By Gretchen McKay

Coronation Chicken

Posted April 26, 2011 by Gretchen McKay


  • 1 Bay Leaf
  • 2 Chickens
  • 1 Carrot
  • Splash of Wine
  • Pinch of Thyme
  • 1 Handful Chopped Parsley
  • 4 Peppercorns

For Sauce

  • 1 Tablespoon Oil
  • 1 Tablespoon Chopped Onion
  • 1 Teaspoon Curry Powder
  • 1 Teaspoon teaspoon tomato puree or paste
  • 8 oz Red Wine
  • 6 oz Water
  • 1 Bay Leaf
  • Juice of 1/2 Lemon
  • 2 cups Mayonaisse
  • 2 Tablespoons apricot puree, made from soaked and boiled dried apricots
  • 2 to 3 Tablespoons Whipped Cream


You should be aware of the most famous dish invented for a Royal event,” my Londoner friend Tony Wales responded via email, when I asked what “real” Brits would be eating on the day of the royal wedding. “Coronation Chicken was designed for Queen Elizabeth’s coronation (in 1953) as a dish that every guest from every part of the Empire could happily eat (i.e. no pork, no red meat, mild spices, etc).” He included a link to a recipe for Coronation Chicken that ran in 2009 in The Telegraph.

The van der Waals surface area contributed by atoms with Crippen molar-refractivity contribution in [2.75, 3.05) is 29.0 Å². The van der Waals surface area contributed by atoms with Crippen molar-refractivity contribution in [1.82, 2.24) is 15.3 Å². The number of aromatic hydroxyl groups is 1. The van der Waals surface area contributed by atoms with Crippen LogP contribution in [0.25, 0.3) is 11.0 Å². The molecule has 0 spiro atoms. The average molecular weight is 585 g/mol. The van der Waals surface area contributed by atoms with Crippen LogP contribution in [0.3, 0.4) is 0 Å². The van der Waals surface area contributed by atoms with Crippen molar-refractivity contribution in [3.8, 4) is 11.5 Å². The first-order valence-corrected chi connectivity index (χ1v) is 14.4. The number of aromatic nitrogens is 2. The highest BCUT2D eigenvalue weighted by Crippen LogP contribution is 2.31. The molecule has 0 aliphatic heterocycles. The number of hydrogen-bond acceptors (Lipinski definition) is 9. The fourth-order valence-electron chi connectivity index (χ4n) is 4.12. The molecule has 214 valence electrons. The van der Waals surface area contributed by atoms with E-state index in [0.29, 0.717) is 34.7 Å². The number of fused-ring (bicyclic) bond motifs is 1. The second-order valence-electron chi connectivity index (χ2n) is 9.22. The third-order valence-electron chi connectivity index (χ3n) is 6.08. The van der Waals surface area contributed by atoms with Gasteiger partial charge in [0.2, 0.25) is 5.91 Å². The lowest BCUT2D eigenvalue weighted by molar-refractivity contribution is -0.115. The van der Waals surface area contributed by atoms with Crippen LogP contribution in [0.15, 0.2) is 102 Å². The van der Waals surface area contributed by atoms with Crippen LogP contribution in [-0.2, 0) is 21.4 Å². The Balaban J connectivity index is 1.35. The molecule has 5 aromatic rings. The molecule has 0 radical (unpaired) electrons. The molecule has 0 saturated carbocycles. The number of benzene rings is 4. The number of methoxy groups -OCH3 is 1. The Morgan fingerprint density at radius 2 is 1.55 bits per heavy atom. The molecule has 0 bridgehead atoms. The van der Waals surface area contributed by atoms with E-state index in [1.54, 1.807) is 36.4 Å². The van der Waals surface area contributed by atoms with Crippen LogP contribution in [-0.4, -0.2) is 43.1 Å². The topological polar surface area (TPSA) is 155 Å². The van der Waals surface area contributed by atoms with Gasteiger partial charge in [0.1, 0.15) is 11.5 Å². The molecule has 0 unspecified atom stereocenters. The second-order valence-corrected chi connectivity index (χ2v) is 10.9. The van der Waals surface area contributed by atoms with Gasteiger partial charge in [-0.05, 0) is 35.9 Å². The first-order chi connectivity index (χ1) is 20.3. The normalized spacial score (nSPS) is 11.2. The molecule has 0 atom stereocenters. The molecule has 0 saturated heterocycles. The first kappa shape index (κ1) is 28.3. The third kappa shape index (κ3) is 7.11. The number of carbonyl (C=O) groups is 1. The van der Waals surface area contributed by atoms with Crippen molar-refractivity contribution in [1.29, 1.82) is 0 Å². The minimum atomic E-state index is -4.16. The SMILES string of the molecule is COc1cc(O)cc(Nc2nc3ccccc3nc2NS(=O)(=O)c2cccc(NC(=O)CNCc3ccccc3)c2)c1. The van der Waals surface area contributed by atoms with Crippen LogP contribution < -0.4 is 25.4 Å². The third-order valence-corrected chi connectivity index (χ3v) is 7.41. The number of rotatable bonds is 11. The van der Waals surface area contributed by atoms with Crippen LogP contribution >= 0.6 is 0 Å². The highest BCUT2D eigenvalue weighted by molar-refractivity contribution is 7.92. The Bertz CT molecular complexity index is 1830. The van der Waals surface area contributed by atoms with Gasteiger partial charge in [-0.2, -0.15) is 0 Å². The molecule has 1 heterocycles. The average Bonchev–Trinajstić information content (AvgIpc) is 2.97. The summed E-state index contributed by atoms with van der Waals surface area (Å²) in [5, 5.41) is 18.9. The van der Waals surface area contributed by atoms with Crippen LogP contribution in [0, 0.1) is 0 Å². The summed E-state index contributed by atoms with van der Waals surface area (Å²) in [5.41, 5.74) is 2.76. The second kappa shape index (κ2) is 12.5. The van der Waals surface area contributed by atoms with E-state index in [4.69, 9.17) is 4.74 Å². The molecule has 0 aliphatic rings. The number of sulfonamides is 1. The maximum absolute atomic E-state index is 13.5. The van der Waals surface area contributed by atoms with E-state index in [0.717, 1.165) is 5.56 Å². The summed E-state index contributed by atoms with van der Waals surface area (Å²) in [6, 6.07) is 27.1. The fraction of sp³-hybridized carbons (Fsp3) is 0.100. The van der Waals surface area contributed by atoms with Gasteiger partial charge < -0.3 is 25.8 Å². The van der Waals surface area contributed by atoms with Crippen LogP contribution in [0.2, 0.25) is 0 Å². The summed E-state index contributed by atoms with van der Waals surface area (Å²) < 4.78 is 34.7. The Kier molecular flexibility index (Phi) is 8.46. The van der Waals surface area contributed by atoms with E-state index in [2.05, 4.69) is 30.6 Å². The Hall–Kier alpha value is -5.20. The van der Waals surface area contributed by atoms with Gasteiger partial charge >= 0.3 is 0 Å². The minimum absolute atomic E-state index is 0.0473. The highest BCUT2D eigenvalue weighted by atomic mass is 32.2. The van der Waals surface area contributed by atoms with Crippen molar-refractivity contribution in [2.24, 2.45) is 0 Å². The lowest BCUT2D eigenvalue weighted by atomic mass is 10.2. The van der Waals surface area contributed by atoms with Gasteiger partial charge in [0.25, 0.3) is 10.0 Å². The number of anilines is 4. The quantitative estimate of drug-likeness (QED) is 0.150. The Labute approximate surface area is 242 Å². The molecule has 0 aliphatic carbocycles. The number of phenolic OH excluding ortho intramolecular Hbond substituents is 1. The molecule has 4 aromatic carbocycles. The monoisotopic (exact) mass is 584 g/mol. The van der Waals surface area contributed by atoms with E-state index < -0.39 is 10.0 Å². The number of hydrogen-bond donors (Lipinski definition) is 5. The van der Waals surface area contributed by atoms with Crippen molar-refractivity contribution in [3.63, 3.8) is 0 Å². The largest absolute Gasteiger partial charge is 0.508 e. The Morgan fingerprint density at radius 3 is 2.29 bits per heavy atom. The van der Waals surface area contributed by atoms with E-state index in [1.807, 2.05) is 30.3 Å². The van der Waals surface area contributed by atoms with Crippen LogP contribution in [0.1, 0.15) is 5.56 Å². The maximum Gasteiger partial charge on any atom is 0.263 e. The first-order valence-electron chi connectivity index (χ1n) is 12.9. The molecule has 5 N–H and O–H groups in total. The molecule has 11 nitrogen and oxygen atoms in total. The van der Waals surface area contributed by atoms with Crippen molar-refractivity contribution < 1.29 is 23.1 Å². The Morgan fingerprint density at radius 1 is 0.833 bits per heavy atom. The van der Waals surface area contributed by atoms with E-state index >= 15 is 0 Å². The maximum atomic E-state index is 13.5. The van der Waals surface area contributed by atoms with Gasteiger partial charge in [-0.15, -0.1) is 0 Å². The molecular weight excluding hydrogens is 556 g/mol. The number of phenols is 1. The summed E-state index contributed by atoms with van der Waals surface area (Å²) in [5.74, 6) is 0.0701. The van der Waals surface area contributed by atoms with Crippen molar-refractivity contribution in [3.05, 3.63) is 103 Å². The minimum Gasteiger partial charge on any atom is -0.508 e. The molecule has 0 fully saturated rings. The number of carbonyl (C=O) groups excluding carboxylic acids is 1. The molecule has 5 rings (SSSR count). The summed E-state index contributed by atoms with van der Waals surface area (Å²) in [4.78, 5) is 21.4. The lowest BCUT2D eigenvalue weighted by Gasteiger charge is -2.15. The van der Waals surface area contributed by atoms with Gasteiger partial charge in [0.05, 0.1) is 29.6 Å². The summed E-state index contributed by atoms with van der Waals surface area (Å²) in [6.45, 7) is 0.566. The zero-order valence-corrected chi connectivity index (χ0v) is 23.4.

So it’s not exactly breakfast food. But the chicken-salad-like dish is perfect for lunch after your post-wedding nap, served either with rice salad or spooned on bread.

I took a shortcut by using two supermarket rotisserie chickens.

Poach chicken for 40 minutes in water with carrot, wine, thyme, bay leaf, parsley and peppercorns. Cool in the liquid, then remove the meat from the bones and set aside.

To make sauce, heat oil in a pan and add chopped onion. Cook gently for 3 minutes then add curry powder. Cook for 2 more minutes. Add tomato puree or paste, wine, water, bay leaf and bring to a boil. Add pinch of salt, pepper and sugar, lemon juice, and simmer for 5 to 10 minutes. Strain and cool.

Slowly add mayonnaise, then stir in apricot puree or marmalade, Season again — the sauce must not be too sweet. Finish by adding whipped cream. Add only enough sauce to coat the chicken lightly, then eat it with a rice salad.

Serves 6 to 8.

— Adapted from The Telegraph, June 2009